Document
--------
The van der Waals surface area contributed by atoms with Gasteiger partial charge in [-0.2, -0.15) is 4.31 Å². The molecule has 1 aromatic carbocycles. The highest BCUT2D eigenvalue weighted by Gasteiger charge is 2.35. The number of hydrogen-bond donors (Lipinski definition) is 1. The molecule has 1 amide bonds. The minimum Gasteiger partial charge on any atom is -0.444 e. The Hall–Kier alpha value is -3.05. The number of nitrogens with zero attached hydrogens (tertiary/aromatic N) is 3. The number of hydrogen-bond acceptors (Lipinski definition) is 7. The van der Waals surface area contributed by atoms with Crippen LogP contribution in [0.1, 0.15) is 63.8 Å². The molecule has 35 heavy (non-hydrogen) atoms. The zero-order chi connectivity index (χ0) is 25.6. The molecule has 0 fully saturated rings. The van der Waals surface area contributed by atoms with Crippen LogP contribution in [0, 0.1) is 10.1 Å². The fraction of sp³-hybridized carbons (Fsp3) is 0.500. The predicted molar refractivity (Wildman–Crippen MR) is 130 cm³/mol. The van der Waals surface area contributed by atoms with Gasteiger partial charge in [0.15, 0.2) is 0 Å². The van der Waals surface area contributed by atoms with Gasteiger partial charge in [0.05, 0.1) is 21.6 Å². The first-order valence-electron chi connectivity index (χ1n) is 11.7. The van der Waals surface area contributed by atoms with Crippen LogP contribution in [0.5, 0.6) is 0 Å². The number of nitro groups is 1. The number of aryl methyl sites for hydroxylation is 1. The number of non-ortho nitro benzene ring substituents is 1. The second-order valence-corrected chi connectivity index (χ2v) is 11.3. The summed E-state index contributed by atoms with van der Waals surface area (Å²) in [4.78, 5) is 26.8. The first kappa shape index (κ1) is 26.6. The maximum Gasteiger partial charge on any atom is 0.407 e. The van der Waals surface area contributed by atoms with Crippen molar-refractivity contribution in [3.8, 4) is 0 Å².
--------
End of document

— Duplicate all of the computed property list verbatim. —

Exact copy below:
The van der Waals surface area contributed by atoms with Gasteiger partial charge in [-0.2, -0.15) is 4.31 Å². The molecule has 1 aromatic carbocycles. The highest BCUT2D eigenvalue weighted by Gasteiger charge is 2.35. The number of hydrogen-bond donors (Lipinski definition) is 1. The molecule has 1 amide bonds. The minimum Gasteiger partial charge on any atom is -0.444 e. The Hall–Kier alpha value is -3.05. The number of nitrogens with zero attached hydrogens (tertiary/aromatic N) is 3. The number of hydrogen-bond acceptors (Lipinski definition) is 7. The van der Waals surface area contributed by atoms with Crippen LogP contribution in [0.1, 0.15) is 63.8 Å². The molecule has 35 heavy (non-hydrogen) atoms. The zero-order chi connectivity index (χ0) is 25.6. The molecule has 0 fully saturated rings. The van der Waals surface area contributed by atoms with Crippen LogP contribution in [0, 0.1) is 10.1 Å². The fraction of sp³-hybridized carbons (Fsp3) is 0.500. The predicted molar refractivity (Wildman–Crippen MR) is 130 cm³/mol. The van der Waals surface area contributed by atoms with Gasteiger partial charge in [0.15, 0.2) is 0 Å². The van der Waals surface area contributed by atoms with Gasteiger partial charge in [0.05, 0.1) is 21.6 Å². The first-order valence-electron chi connectivity index (χ1n) is 11.7. The van der Waals surface area contributed by atoms with Crippen LogP contribution in [0.5, 0.6) is 0 Å². The number of nitro groups is 1. The number of aryl methyl sites for hydroxylation is 1. The number of non-ortho nitro benzene ring substituents is 1. The second-order valence-corrected chi connectivity index (χ2v) is 11.3. The summed E-state index contributed by atoms with van der Waals surface area (Å²) in [4.78, 5) is 26.8. The first kappa shape index (κ1) is 26.6. The maximum Gasteiger partial charge on any atom is 0.407 e. The van der Waals surface area contributed by atoms with Crippen molar-refractivity contribution in [3.8, 4) is 0 Å².